Growing businesses invest in ERP (Enterprise Resource Planning) solutions to bring together the separate parts of the company into one integrated system. This integration of data allows business owners and managers make smart decisions and empower employees with access to data to better serve your customers. If you already invested in an ERP system, you are ahead of the game. Whether you already have an ERP system or are bearing in mind making the investment in a new ERP system, don’t leave out one essential player the ERP manager.
If you don’t have anyone in charge of managing the ERP system, you might fall prey to one big ERP mistake which sounds similar to the 1930's classic Abbot & Costello skit called "Who's On First?" You can listen to this classic comedy routine here. The point is to ask the question, "In your company who is the person in charge of managing the long & short term goals of your ERP system?" More importantly, are you set up to get the most out of your ERP investment? If your company doesn't have a CTO or CFO, your employees may expect those "big picture" management decisions to come from you. Even if you are the CFO or CTO and it is your responsibility, have you thought much of it? If you aren’t hearing complaints, then you likely aren’t even thinking about it. Here are 3 management considerations to think about regarding your ERP, even if you aren't suffering immediate pain from it.
When was the last time you reviewed your current processes for any manual or duplicated activities? I know what you're thinking, "But everything is running smoothly, why should I muck it up?" When you aren't putting out fires is the best time to put your management hat on and look for ways to improve productivity. Are you re-typing sales orders into the ERP system from a PDF of a purchase order you received in email? Are you keeping credit card information insecurely? Are you entering time once for payroll and entering it a second time for manufacturing? Are you hand writing anything which you must re-type into the system? If you nodded your head to any of these, you need to meet with your ERP Advisor to determine if there's a solution with a quick ROI. If there's a solution, but it will take several years to obtain a return, think about ways to change the process to give you even slight improvements while you wait for technology to catch up.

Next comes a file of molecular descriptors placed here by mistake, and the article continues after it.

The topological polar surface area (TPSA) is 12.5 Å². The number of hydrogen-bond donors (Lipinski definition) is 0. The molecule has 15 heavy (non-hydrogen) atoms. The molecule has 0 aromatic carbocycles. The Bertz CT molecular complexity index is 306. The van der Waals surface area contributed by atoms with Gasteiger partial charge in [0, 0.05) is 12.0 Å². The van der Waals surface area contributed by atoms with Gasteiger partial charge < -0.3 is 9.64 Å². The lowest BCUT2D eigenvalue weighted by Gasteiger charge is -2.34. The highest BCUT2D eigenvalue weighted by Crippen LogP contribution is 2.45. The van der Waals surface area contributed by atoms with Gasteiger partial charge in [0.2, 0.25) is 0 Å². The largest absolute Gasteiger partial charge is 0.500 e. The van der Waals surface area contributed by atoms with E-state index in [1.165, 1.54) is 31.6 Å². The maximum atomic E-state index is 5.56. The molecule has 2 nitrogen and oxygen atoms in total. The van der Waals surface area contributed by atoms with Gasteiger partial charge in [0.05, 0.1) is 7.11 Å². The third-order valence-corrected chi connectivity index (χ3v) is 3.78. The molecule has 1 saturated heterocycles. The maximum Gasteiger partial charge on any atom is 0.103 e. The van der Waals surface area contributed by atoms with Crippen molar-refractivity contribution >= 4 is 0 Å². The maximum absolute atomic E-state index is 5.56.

You’ve read the previous paragraph and taken it to heart. You’ve found several processes to improve. If you've been on your current ERP solution for over 5 years, and a meeting with the ERP advisor netted few solutions, what’s your next step? Is it time to consider changing ERP solutions? The past 10 years in software development has brought massive improvements. Remember your flip phone? Investigate whether other ERP systems have automated the manual processes or have eliminated other duplication of activity you found in your review.
Researching ERP systems, just like other integral machines of your manufacturing process, should never stop. Even if you’ve had your current ERP for less than 5 years, take advantage of occasions when you can talk to your peers or people such as me at trade shows or similar events. Ask us about specific processes you’d like improved. Once you’re connected to several different ERP advisors you’ll gain valuable intel on which company is just out for the quick sell and which company wants to develop long term business partnerships and is interested in helping you grow your company, rather than simply growing their own company.